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News Analysis: NATO leaving Afghanistan amid unaccomplished mission

English.news.cn   2014-09-04 01:09:30

By Haleem

KABUL, Sept. 3 (Xinhua) -- The NATO member states and allied nations are going to discuss among other issues the situation in Afghanistan as per its summit agenda opening in Wales on Thursday, albeit in the absence of an Afghan president owing to an electoral impasse, to chalk out modalities of possible support to the conflict-ridden country beyond 2014.

In his pre-summit press conference, NATO's Secretary General Anders Fogh Rasmussen, according to media reports, stated that the military alliance "will be writing a new chapter in its relationship with Afghanistan as its combat mission draws to a close," adding that the new mission in Afghanistan will be focused on advising, training and assisting Afghan national security forces from next year.

The NATO-led International Security Assistance Force (ISAF) is leaving Afghanistan amid increasing Taliban-led militancy, economic insecurity and continued subversive activities currently and increasingly marring the country.

Afghan political observers are of the view that the total withdrawal of the United States and allied forces from Afghanistan is tantamount to leaving mission -- the war on -- terror unfinished.

"The war on terror in Afghanistan is ongoing, we are still fighting terrorism, terrorists are still operating in Afghanistan, the world won't be secure until Afghanistan is secure and peaceful, " a retired army General and political analyst Atiqullah Omarkhil was quoted as telling local media on Wednesday.

Omarkhil also opined that the Afghan national security forces are still in need of long-term support from the international community.

"Afghans are pinning their hopes at the NATO summit for renewed commitment for its support to our national forces and for the provision of modern equipment to support and strengthen the Afghan air force," the analyst said, warning that overlooking the Afghan government's demands under such fragile circumstances could lead to a repetition of the situation in Iraq.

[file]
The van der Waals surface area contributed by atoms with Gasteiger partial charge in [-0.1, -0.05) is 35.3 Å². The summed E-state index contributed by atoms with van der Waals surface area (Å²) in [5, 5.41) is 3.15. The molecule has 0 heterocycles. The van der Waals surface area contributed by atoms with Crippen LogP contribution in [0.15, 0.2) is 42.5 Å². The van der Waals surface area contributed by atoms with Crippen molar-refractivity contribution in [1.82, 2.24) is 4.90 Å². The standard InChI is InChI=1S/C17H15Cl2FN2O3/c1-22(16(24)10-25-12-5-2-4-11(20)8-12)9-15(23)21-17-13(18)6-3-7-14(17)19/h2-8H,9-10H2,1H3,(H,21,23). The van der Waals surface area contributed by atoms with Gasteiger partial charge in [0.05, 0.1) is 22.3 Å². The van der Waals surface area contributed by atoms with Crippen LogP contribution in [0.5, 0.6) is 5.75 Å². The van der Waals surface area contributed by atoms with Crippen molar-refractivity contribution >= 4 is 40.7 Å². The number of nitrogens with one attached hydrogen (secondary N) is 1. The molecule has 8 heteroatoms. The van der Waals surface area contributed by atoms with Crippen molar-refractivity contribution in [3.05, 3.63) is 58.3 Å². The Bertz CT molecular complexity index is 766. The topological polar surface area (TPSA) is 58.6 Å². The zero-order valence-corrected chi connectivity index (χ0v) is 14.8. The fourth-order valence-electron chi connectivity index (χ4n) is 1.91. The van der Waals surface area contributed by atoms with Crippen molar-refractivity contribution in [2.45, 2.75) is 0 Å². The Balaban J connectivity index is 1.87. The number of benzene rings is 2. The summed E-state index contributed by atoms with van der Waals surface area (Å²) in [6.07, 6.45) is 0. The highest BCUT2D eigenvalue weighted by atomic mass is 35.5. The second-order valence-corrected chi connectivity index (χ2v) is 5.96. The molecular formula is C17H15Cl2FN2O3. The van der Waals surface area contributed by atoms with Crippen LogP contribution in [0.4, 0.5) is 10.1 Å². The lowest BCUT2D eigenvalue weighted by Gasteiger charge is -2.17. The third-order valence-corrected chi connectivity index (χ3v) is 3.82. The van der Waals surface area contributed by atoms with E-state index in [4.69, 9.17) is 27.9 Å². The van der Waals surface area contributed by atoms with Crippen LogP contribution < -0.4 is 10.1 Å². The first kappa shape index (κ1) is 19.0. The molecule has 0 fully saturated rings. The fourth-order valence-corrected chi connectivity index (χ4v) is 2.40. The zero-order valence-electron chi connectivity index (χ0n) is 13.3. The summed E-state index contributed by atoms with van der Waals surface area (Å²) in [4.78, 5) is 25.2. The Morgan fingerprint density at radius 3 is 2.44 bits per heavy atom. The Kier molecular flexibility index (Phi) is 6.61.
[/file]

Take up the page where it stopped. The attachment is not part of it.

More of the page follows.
Taliban militants, according to Afghan observers, are presently fighting the government security forces in 16 out of 34 of Afghanistan's provinces.

Afghans are concerned over the ongoing militancy and violent security incidents in their land as the NATO-led troops are rapidly reducing their presence in Afghanistan and enabling Taliban fighters to exploit the situation.

NATO's outgoing Secretary General, Anders Fogh Rasmussen, according to media reports, has stated that remaining troops in Afghanistan depends on the inking of a Bilateral Security Agreement (BSA) between Kabul and Washington; signing a security accord, has been refused by President Hamid Karzai.

Previously Gen. Martin Dempsey, chairman of the Joint Chiefs of Staff told reporters in August that Washington would need 120 days to pull troops and equipment out of Afghanistan if there is no BSA agreement allowing the forces to stay into 2015.

President Karzai who has refused signing the BSA with the United States would not attend the NATO summit, saying his successor can ink the controversial pact.

However, both Afghan presidential hopefuls Abdullah Abdullah and Ashraf Ghani Ahmadzai have promised to sign the BSA if they are successful in the elections and replace the outgoing President Karzai.

Afghanistan at the NATO summit is to be represented by Defense Minister General Bismillah Mohammadi.

"I am hopeful that the Defense Minister General Mohammadi will be able to explain our needs and our requirements for supporting national security forces," political analyst and ex-deputy to Interior Ministry, Mirza Mohammad Yarmand, said in talks with local media.

Meanwhile, Taliban outfits fighting the Afghan and NATO-led troops have repeatedly claimed that the NATO-led forces withdrawal from Afghanistan is a "defeat of occupying troops," vowing to continue fighting till the complete withdrawal of all the foreign forces from the country.

The U.S.-led coalition at the NATO summit in Chicago in 2012 had pledged 4.1 billion U.S. dollars per year until 2016 to support the 352,000-strong national security forces. Nevertheless, Afghanistan, according to foreign ministry spokesman Shukib Mustaghni, will request 5.5 billion U.S. dollars in aid at the Wales summit for its national security forces annually.

"I am hopeful that Afghanistan's international friends will open a new chapter of relations with Afghanistan and continue to support this country," another Afghan analyst Daud Muradian remarked in talks with local media.

Editor: yan
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